You are covering a busy hospital service at night when you are paged to evaluate a 78-year-old man with sudden onset of dyspnea. A quick review of the patient’s chart reveals that he was diagnosed with small cell lung cancer 2 months earlier. In spite of a regimen of radiation and chemotherapy, he was admitted to the hospital 3 days earlier with a suspected pathologic fracture to the right femur. He has no other known metastases. Thirty minutes ago he became acutely short of breath. Current vital signs include a heart rate of 115 beats/minute, blood pressure of 92/69, and respiratory rate of 32. Oxygen saturation is 94% on 4 L of oxygen via nasal cannula. He is anxious and tachypneic, but lung sounds are clear and symmetric. The heart rhythm is regular and no murmurs are appreciated. What is the best next step in the management of this patient?a. Immediately administer empiric antibiotics for coverage of hospital-acquired pneumonia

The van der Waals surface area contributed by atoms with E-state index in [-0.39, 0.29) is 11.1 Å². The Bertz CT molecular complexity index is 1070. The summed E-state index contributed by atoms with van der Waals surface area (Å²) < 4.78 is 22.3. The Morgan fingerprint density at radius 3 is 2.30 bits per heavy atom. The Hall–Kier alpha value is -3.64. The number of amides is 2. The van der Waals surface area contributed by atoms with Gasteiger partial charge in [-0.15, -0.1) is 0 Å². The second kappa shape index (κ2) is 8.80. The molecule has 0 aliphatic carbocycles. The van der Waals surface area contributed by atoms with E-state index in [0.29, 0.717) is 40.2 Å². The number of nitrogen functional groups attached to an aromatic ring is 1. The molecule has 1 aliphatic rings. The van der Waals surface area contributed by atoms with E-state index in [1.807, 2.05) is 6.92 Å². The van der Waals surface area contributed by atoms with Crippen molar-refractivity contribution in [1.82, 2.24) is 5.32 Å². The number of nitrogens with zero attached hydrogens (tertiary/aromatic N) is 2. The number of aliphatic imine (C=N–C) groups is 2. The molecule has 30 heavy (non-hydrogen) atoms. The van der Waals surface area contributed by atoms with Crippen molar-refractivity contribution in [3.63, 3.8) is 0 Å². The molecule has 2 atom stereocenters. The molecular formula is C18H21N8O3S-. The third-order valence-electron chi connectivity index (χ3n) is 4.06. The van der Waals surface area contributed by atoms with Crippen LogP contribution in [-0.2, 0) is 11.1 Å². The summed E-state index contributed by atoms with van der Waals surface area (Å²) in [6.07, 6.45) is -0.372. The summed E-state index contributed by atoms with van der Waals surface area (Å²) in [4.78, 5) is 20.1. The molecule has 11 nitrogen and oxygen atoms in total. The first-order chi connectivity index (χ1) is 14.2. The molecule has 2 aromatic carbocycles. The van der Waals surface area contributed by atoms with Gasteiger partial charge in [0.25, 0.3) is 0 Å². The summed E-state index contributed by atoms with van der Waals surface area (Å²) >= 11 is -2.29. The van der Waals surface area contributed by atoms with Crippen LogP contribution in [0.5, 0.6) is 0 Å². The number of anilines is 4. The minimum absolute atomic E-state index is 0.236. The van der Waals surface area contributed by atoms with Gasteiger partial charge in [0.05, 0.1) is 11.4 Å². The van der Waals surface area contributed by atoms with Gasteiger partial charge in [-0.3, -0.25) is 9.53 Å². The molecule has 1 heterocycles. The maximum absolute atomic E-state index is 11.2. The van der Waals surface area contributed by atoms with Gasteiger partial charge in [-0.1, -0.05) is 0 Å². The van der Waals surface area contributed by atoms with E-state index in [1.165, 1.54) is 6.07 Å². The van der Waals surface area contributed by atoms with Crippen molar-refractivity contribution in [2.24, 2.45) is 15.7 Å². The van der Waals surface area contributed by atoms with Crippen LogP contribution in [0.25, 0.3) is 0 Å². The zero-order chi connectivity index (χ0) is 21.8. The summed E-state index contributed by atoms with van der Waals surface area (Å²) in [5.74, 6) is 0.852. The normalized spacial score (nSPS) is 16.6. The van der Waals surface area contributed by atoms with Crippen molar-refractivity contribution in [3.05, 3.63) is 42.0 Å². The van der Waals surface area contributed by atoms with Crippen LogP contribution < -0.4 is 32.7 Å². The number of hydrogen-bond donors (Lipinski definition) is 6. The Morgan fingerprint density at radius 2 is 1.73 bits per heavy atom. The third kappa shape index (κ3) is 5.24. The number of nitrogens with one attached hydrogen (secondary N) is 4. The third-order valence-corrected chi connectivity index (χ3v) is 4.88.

Although there are many causes of acute dyspnea in the hospitalized patient, the most likely etiology in this patient is pulmonary embolism. In addition to the rapid onset of symptoms, the patient’s risk factors for development of a venous thromboembolism (malignancy, bone fracture, immobility, and advanced age) are suggestive of a PE. Virchow triad predisposing to clot formation includes hypercoagulability, blood stasis, and endothelial injury. Specific risk factors for venous thromboembolism include recent surgery, trauma or pregnancy, prior thromboembolic event, obesity, and hypercoagulable state. Potential etiologies of the hypercoagulable state include prothrombin gene mutation, antiphospholipid antibody, activated protein C resistance, hyperhomocysteinemia, and deficiencies in protein C, S, or antithrombin III. Assuming no absolute contraindication, the first-line therapy for a PE is immediate anticoagulation. Because the majority of deaths from PE occur within 1 hour of onset of symptoms, it would be inappropriate to withhold treatment until confirmatory testing (CT or V/Q scan) is completed. Evaluation of a V/Q scan (answer d) may be complicated by the likelihood that he has an abnormal chest x-ray given his history of lung cancer and thoracic radiation. In this circumstance, a CT pulmonary angiogram would be the preferred test. Although a diagnosis of pneumonia could be considered (answer a) the rapidity of onset of symptoms, the lack of purulent sputum and the clear lung fields make this diagnosis less likely than PE. There should be time to evaluate for pneumonia once the patient is stabilized. Answer c is incorrect because the patient likely has sinus tachycardia as a result the PE; sinus tachycardia will improve with treatment of the underlying cause. Although the patient may symptomatically improve in the short term with anxiolytic therapy (answer e), his low blood pressure may limit the use of benzodiazepines. If the patient were having an “anxiety attack” rather than a PE, the blood pressure would usually be elevated rather than depressed.